“Grab a fan, because the teen hormones are raging, in full, intimate detail! Red August by H.L. Brooks is not your childhood fairytale come to life, but rather a contemporary version starring an older Red, caught between womanhood and childhood. Filled with wonderfully quirky and kind secondary characters, a feisty grandmother, an ancient feud, death, misunderstandings and a cameo appearance by the Woodsman, H.L. Brooks has taken May-December romances to an entirely new level…”
Find places to order Red August HERE
In going through twitter and Instagram promoting my version of Little Red Riding Hood, I’ve come across many others. I thought I would do a few blog entries to provide links to them. If ever finish editing my book and have time to READ a book, I’ll have a handy list of Red Riding Hood adaptations. I’m not specifically recommending any of them, I’m just providing the list.
Let’s kick this post off with a link to National Geographic’s article about the varied origins of Little Red Riding Hood.
Just click on the covers to go to the websites.
Lookie what has come to a local (for me) bookseller! Daedalus always has great prices on books – I mean, you can get every gift you need for an entire year at this place, but I am pretty excited about this bad boy. This shall soon be mine!
Here is the blurb from the Daedalus site:
A storytelling sorceress, Angela Carter has often been named as a literary godmother to Neil Gaiman, David Mitchell, Audrey Niffenegger, J.K. Rowling, Kelly Link, and other masters of supernatural fiction. Along with her James Tait Black Memorial Prize–winning novel Nights at the Circus, she is most often recognized for this pivotal collection of stories, from 1979. The Bloody Chamber mines some of our most enduring fairy tales—”Red Riding Hood,” “Beauty and the Beast,” “Puss-in-Boots,” and “Bluebeard” among them—and includes the story that inspired Neil Jordan’s 1984 film of the same name, “The Company of Wolves.” Carter extracts hidden themes and parts of the tales that went untold, giving them new life in a gorgeous prose style steeped in the romantic trappings of the gothic tradition. “Since I first came across The Bloody Chamber, I have kept a copy with me wherever I have been living,” writes Link in her introduction. “Reading Carter, each time, was electrifying. It lit up the readerly brain and all the writerly nerves…. The girls and women in The Bloody Chamber remake the rules of the stories they find themselves in with their boldness. And Angela Carter, too was bold. I have tried to learn that lesson from her.” This handsome trade paperback edition celebrates what would have been the tragically short-lived author’s 75th anniversary.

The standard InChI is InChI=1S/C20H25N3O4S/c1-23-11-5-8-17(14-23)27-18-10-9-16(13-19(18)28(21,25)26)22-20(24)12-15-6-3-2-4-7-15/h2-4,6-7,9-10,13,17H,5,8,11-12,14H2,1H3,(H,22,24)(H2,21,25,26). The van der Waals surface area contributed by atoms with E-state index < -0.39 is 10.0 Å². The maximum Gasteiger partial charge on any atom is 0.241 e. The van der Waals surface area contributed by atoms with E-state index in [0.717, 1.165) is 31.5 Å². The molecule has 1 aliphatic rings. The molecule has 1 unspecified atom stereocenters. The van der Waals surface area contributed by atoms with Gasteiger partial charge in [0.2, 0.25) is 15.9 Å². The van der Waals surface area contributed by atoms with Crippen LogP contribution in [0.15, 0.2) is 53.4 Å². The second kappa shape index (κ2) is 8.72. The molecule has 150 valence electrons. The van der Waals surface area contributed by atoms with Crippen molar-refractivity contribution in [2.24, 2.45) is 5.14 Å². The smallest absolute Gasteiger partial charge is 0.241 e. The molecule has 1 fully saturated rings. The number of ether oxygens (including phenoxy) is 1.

“Sex isn’t a subtext in The Bloody Chamber, but the text itself…. Carter produced … fiction that was lavishly fabulist and infinitely playful…. Salman Rushdie, who became her friend, described her as ‘the first great writer I ever met.’ Yet her legacy has been a slow and stealthy one, invisible to many of the readers who have benefited from it…. Most contemporary literary fiction with a touch of magic, from Karen Russell’s to Helen Oyeyemi’s, owes something to Angela Carter’s trail-blazing.”—Salon
“She was, among other things, a quirky, original, and baroque stylist, a trait especially marked in The Bloody Chamber—her vocabulary a mix of finely tuned phrase, luscious adjective, witty aphorism, and hearty, up-theirs vulgarity.”—Margaret Atwood